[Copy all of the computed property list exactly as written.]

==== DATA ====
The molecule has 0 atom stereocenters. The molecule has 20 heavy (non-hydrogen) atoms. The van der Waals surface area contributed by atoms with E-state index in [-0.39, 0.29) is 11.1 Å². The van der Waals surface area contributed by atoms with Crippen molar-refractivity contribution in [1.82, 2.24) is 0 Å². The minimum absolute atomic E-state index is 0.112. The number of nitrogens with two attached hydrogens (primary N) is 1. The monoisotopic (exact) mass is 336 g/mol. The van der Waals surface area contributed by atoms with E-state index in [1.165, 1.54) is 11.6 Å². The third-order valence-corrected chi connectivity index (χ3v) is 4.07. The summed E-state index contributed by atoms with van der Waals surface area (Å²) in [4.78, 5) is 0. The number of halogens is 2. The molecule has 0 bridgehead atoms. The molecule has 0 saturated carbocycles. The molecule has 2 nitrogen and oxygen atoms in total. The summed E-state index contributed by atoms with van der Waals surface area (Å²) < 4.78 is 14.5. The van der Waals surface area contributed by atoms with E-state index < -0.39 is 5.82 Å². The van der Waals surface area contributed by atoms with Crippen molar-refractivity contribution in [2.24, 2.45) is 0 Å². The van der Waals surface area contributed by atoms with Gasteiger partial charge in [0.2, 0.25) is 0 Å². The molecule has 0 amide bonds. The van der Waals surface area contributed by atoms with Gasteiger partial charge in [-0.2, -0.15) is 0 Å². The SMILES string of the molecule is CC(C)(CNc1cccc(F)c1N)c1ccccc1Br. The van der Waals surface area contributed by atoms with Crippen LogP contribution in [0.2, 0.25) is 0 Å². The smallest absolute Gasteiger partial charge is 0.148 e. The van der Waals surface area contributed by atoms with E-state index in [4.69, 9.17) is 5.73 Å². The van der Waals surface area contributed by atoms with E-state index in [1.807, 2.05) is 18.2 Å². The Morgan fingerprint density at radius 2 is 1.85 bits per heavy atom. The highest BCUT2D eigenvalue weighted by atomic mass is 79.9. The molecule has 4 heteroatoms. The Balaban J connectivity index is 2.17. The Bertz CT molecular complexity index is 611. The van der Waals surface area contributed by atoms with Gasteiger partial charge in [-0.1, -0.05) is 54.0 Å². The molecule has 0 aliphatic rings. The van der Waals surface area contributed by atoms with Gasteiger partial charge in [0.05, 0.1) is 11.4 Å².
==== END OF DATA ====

The molecule has 0 atom stereocenters. The molecule has 20 heavy (non-hydrogen) atoms. The van der Waals surface area contributed by atoms with E-state index in [-0.39, 0.29) is 11.1 Å². The van der Waals surface area contributed by atoms with Crippen molar-refractivity contribution in [1.82, 2.24) is 0 Å². The minimum absolute atomic E-state index is 0.112. The number of nitrogens with two attached hydrogens (primary N) is 1. The monoisotopic (exact) mass is 336 g/mol. The van der Waals surface area contributed by atoms with E-state index in [1.165, 1.54) is 11.6 Å². The third-order valence-corrected chi connectivity index (χ3v) is 4.07. The summed E-state index contributed by atoms with van der Waals surface area (Å²) in [4.78, 5) is 0. The number of halogens is 2. The molecule has 0 bridgehead atoms. The molecule has 0 saturated carbocycles. The molecule has 2 nitrogen and oxygen atoms in total. The summed E-state index contributed by atoms with van der Waals surface area (Å²) < 4.78 is 14.5. The van der Waals surface area contributed by atoms with E-state index < -0.39 is 5.82 Å². The van der Waals surface area contributed by atoms with Crippen molar-refractivity contribution in [2.24, 2.45) is 0 Å². The van der Waals surface area contributed by atoms with Gasteiger partial charge in [0.2, 0.25) is 0 Å². The molecule has 0 amide bonds. The van der Waals surface area contributed by atoms with Gasteiger partial charge in [-0.2, -0.15) is 0 Å². The SMILES string of the molecule is CC(C)(CNc1cccc(F)c1N)c1ccccc1Br. The van der Waals surface area contributed by atoms with Crippen LogP contribution in [0.2, 0.25) is 0 Å². The smallest absolute Gasteiger partial charge is 0.148 e. The van der Waals surface area contributed by atoms with E-state index in [4.69, 9.17) is 5.73 Å². The van der Waals surface area contributed by atoms with E-state index in [1.807, 2.05) is 18.2 Å². The Morgan fingerprint density at radius 2 is 1.85 bits per heavy atom. The highest BCUT2D eigenvalue weighted by atomic mass is 79.9. The molecule has 4 heteroatoms. The Balaban J connectivity index is 2.17. The Bertz CT molecular complexity index is 611. The van der Waals surface area contributed by atoms with Gasteiger partial charge in [-0.1, -0.05) is 54.0 Å². The molecule has 0 aliphatic rings. The van der Waals surface area contributed by atoms with Gasteiger partial charge in [0.05, 0.1) is 11.4 Å².